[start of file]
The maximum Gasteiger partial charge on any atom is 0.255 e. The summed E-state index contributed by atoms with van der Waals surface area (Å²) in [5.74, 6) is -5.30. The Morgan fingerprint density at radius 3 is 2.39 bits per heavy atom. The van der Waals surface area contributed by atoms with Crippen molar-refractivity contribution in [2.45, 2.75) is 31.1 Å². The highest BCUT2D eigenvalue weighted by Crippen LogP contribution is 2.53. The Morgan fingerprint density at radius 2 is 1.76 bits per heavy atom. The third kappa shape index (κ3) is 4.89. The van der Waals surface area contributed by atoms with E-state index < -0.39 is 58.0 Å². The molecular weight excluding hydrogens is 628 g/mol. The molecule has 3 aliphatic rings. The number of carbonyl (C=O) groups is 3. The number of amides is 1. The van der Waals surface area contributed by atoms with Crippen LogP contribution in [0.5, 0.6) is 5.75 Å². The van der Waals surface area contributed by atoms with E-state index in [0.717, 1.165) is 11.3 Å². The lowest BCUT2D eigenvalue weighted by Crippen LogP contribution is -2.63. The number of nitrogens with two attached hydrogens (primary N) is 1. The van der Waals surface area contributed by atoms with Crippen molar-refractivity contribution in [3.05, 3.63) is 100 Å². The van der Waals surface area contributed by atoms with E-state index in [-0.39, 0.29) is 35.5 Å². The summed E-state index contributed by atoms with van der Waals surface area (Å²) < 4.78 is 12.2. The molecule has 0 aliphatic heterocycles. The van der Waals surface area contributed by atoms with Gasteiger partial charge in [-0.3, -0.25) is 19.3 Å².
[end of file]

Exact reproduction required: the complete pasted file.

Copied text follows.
The maximum Gasteiger partial charge on any atom is 0.255 e. The summed E-state index contributed by atoms with van der Waals surface area (Å²) in [5.74, 6) is -5.30. The Morgan fingerprint density at radius 3 is 2.39 bits per heavy atom. The van der Waals surface area contributed by atoms with Crippen molar-refractivity contribution in [2.45, 2.75) is 31.1 Å². The highest BCUT2D eigenvalue weighted by Crippen LogP contribution is 2.53. The Morgan fingerprint density at radius 2 is 1.76 bits per heavy atom. The third kappa shape index (κ3) is 4.89. The van der Waals surface area contributed by atoms with E-state index < -0.39 is 58.0 Å². The molecular weight excluding hydrogens is 628 g/mol. The molecule has 3 aliphatic rings. The number of carbonyl (C=O) groups is 3. The number of amides is 1. The van der Waals surface area contributed by atoms with Crippen LogP contribution in [0.5, 0.6) is 5.75 Å². The van der Waals surface area contributed by atoms with E-state index in [0.717, 1.165) is 11.3 Å². The lowest BCUT2D eigenvalue weighted by Crippen LogP contribution is -2.63. The number of nitrogens with two attached hydrogens (primary N) is 1. The van der Waals surface area contributed by atoms with Crippen molar-refractivity contribution in [3.05, 3.63) is 100 Å². The van der Waals surface area contributed by atoms with E-state index in [-0.39, 0.29) is 35.5 Å². The summed E-state index contributed by atoms with van der Waals surface area (Å²) < 4.78 is 12.2. The molecule has 0 aliphatic heterocycles. The van der Waals surface area contributed by atoms with Gasteiger partial charge in [-0.3, -0.25) is 19.3 Å².